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Evaluation of compaction parameters of fine-grained soils using standard and modified efforts

  • Usama Khalid
  • Zia ur Rehman
Open Access
Original Research
  • 72 Downloads

Abstract

Compaction characteristics of the soil have the great importance for practically achieving the desired strength, permeability and compressibility of soil during the construction. Standard compaction test (SCT) and modified compaction test (MCT) are two very famous laboratory test methods to determine the compaction characteristics of soils worldwide. Modest efforts have been made in the past to correlate the compaction parameters drawn from these two tests with each other. In the present study, authors are established the models to predict the modified compaction parameters (γdmax(m) and wopt(m)) by using standard compaction parameters (γdmax(s) and wopt(s)) or vice versa for the fine-grained soils. Such models can extricate from performing additional tedious and laborious compaction tests. Moreover, the effect of plasticity on the compaction parameters obtained using standard and modified effort is also discussed. Total 156 disturbed fine-grained soil samples were collected from different areas of Pakistan. The index properties tests and laboratory compaction tests were performed using these soil samples. On the basis of index properties tests, these soil samples were classified into different sub-groups of fine-grained soil as per the Unified Soil Classification System. Relationships between the plasticity index (IP) and compaction parameters of both MCT and SCT were also accomplished. Out of 156 soil samples, test results of 126 samples are used to develop the correlations and test results data of 30 samples was used to validate the developed correlations. The percentage error in the correlation between γdmax(m) and γdmax(s) is observed to be only ± 0.4% and for the correlation between wopt(m) and wopt(s) the percentage error is observed to be ± 2.7%.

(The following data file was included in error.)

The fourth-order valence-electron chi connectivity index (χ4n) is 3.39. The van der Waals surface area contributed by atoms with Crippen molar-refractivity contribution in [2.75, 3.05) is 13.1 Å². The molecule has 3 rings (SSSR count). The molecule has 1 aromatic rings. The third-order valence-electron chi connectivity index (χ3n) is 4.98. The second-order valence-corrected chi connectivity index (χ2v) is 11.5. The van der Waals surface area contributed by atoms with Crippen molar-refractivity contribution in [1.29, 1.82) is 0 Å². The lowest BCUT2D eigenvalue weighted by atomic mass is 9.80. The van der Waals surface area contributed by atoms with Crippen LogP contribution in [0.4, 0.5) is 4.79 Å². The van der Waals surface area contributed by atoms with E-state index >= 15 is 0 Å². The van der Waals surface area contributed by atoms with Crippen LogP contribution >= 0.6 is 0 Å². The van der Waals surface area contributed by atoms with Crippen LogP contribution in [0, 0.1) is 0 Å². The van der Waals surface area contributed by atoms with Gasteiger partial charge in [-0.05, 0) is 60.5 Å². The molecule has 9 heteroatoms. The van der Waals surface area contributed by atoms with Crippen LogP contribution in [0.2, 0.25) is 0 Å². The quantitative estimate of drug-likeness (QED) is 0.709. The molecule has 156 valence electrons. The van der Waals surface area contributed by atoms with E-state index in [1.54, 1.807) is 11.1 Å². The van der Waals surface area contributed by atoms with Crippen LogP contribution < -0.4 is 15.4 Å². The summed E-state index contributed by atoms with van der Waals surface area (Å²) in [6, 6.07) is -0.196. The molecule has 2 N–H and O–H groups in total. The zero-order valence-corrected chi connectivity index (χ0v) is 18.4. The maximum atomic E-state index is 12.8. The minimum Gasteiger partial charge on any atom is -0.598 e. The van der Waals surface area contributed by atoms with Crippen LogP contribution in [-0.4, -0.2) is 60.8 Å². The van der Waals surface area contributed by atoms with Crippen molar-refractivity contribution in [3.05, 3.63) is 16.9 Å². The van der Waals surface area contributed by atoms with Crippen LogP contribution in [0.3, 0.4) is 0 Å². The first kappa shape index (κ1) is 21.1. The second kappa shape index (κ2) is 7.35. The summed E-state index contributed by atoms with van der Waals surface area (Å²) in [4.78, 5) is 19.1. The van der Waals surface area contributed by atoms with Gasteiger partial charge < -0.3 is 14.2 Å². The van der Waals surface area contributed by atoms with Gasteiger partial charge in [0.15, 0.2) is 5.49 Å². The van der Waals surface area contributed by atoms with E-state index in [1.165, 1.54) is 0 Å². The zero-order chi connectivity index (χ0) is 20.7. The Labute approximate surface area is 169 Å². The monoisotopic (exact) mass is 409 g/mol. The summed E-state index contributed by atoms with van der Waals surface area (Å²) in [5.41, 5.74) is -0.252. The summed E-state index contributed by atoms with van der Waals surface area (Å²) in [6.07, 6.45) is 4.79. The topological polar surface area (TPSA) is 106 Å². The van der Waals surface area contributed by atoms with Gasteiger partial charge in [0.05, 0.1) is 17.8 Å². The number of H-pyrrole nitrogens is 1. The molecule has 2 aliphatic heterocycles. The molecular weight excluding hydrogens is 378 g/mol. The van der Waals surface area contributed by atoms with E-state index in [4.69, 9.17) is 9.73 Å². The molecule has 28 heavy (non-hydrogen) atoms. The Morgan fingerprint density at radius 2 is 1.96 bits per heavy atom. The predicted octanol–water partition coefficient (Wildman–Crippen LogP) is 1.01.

Keywords

Compaction Fine-grained soil Maximum dry unit weight Optimum water content Correlation 

Introduction